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Some of the oldest civilizations in the world originated along the fertile banks of the Nile, Tigris and Euphrates rivers, and the countries of the Middle East and North Africa have been cultural melting pots ever since. The trade routes adopted by the region’s nomads linked colorful cultures and time-long traditions like so many beads on a string. And indeed it is in the region’s jewelery that its many-layered history of tribes and empires, nomads and
villagers is perhaps best seen. From an archaeological point of view, decorative details and motifs can be traced back centuries, sometimes even millennia. This book, Desert Silver, explores the social, economic and
religious background of this jewelery.
The traditional silver jewelery of the region combines a variety of aspects of desert life. As the unalienable property of a woman, it has practical, economic value; it serves as a social indicator and reveals where the wearer comes from, how rich she is and her status as a wife and mother. Perhaps more importantly it is frequently worn as a powerful amulet. Jewelery plays a subtle role in everyday society as communicator, messenger and bank account, and all of these aspects are discussed in the book and illustrated with rich examples, from Palestinian wedding necklaces made from fragrant cloves to the brightly enamelled bracelets of the Maghreb.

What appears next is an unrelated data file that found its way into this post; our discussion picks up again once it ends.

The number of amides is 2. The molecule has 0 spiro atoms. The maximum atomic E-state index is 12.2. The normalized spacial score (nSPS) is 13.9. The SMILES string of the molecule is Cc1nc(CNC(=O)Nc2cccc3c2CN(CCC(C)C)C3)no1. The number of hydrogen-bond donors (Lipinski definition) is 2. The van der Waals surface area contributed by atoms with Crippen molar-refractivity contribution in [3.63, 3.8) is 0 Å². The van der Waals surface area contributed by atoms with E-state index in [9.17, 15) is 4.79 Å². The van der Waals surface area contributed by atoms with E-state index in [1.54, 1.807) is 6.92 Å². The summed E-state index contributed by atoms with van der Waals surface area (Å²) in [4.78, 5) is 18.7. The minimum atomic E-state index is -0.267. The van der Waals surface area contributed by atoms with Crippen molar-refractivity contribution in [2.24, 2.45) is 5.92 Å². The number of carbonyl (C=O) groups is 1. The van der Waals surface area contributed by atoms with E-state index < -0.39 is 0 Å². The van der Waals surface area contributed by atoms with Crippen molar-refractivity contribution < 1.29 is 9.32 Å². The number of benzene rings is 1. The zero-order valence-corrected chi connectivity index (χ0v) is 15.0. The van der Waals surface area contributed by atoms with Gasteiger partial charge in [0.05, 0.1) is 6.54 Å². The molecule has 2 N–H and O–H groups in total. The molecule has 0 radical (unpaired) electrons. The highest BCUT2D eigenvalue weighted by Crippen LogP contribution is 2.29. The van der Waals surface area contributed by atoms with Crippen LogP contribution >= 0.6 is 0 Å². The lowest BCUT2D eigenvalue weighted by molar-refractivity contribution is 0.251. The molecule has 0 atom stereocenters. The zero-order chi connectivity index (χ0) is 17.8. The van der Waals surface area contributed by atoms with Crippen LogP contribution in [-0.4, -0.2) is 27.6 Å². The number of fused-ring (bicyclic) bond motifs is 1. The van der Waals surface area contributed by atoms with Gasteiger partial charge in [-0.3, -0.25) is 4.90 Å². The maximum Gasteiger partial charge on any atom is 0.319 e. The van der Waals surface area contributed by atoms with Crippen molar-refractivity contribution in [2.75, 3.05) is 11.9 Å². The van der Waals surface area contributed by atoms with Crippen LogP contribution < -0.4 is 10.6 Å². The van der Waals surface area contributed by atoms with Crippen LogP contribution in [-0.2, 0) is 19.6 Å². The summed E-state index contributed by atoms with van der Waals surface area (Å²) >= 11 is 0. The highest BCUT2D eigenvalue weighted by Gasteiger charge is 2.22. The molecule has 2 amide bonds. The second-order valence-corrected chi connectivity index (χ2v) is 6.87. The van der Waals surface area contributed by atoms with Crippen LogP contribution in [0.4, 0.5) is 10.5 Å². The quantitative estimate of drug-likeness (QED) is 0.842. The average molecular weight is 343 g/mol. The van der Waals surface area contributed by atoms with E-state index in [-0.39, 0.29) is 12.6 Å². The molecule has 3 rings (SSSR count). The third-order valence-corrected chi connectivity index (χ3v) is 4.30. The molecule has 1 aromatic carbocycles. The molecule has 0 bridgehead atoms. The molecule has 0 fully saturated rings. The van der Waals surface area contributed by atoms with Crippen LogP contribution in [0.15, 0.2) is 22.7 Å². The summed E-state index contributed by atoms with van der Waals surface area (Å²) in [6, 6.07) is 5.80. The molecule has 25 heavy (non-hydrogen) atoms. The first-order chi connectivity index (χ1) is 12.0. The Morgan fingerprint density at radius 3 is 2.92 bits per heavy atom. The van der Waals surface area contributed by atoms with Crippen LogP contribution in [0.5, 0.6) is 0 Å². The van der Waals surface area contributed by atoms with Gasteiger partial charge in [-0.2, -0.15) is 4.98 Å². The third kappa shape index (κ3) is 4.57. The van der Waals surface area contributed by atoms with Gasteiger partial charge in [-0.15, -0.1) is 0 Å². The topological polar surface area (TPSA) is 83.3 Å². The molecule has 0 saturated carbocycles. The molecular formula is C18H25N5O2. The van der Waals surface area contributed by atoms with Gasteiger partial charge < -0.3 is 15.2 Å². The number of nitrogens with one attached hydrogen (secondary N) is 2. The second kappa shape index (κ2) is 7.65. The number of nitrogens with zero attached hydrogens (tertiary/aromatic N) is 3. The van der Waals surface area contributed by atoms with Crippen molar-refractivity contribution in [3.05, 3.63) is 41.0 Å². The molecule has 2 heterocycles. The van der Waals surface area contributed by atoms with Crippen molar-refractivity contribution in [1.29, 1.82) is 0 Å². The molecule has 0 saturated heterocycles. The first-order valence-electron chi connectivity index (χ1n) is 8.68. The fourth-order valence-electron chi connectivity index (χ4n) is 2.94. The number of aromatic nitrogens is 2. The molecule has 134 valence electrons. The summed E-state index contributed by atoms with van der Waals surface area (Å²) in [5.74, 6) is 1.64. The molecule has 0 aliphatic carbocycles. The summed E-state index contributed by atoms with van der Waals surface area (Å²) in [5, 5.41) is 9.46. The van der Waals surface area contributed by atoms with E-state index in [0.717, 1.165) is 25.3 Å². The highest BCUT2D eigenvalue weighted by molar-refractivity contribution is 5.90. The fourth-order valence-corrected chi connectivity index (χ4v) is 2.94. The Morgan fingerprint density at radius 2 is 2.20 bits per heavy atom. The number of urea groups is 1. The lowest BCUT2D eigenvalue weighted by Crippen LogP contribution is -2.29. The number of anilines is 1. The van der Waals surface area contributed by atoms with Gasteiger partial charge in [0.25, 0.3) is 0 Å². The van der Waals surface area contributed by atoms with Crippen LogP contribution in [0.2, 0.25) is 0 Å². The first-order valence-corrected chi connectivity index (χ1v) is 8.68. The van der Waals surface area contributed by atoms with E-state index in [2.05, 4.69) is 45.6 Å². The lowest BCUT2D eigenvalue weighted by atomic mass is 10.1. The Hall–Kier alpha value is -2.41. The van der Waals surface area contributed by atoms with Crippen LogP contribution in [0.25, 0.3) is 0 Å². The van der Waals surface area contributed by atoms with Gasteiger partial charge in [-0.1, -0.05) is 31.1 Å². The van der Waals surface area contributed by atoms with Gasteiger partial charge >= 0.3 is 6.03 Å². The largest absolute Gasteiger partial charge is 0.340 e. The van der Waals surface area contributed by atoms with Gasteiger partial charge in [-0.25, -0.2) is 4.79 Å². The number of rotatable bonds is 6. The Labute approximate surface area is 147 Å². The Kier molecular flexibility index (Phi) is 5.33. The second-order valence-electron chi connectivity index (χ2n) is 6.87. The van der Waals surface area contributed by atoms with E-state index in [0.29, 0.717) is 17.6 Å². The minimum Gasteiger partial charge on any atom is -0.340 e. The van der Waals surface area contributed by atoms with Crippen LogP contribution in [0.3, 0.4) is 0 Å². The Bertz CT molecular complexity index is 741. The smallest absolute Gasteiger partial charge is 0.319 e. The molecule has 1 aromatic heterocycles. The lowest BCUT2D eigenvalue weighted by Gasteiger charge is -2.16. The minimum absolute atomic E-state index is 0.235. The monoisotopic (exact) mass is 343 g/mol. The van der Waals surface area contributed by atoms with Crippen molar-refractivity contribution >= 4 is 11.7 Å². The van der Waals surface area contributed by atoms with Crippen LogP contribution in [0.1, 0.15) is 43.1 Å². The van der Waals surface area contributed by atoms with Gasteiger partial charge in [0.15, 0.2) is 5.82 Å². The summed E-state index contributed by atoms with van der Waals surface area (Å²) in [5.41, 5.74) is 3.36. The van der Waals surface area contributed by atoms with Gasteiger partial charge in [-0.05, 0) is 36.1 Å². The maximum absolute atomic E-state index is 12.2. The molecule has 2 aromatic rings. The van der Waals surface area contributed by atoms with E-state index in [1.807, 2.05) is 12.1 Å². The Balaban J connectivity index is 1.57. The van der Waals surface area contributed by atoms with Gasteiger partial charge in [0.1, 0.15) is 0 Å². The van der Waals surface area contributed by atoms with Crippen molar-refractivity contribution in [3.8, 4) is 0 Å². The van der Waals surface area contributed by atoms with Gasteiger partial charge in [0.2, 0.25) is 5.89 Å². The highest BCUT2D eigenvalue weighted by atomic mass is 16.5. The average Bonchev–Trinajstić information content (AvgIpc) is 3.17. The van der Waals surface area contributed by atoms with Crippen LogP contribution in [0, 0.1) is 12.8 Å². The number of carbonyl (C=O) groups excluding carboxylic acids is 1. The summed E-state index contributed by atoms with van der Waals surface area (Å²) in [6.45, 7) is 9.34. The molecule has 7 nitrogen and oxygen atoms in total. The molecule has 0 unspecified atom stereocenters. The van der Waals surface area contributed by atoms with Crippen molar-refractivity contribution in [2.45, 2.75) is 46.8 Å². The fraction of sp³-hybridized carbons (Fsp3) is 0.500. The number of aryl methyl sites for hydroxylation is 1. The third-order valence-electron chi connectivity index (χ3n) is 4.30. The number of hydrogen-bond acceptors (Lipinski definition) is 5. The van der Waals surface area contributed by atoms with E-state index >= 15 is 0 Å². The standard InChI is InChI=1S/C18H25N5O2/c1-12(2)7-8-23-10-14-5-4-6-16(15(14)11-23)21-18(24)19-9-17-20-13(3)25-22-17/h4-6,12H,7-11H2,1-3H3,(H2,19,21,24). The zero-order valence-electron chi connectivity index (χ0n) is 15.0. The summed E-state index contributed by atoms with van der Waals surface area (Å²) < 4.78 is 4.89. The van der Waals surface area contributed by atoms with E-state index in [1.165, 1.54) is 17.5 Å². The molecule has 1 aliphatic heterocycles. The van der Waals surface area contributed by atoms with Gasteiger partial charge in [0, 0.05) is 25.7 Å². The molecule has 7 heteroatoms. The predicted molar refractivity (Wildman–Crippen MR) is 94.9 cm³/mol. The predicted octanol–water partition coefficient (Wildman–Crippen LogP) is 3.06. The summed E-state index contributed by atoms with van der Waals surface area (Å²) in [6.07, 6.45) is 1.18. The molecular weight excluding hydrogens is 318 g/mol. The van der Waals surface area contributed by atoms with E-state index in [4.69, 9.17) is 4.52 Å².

The different functions fulfilled by jewelery are rooted deep within society, so changes within that society inevitably impact its jewellery. Now that traditional societies are changing fast, what does the future hold for the traditional silver jewellery of the Middle East and North Africa, jewelery that has remained unchanged for centuries?
This first comprehensive account of the Maria Theresa Thaler in English covers every aspect of the thaler's use, and explains how this coin came to be accepted as the universal currency for trade in the Middle East and beyond. The role of the coin in financing military expeditions and colonial wars is thoroughly examined.
Silver Treasures from the Land of Sheba documents a disappearing artistic and cultural tradition with over three hundred photographs showing individual pieces, rare images of women wearing their jewelry with traditional dress, and the various regions in Yemen where the author did her field research. Ransom's descriptions of the people she met and befriended, and her exploration of the significance of a woman's handmade jewelry with its attributes of power, protection, beauty, and personal identity, are a rich source of information that will appeal to ethnic jewelry fans, ethnographers, jewelry designers, and art historians.
Amulet cases, hair ornaments, bridal headdresses, earrings, necklaces, ankle and wrist bracelets are all beautifully photographed in intricate detail, interspersed with the author's own photographs of the women who shared their stories and their hospitality with her. A chapter on the history of silversmithing in Yemen tells the surprising story of the famed Jewish Yemeni silversmiths, many of whom left Yemen in the late 1940s. This is the first in-depth study of Yemeni silver, uniquely illustrated with photographs of a world that is transforming before our eyes, and animated with the portraits of a precious legacy.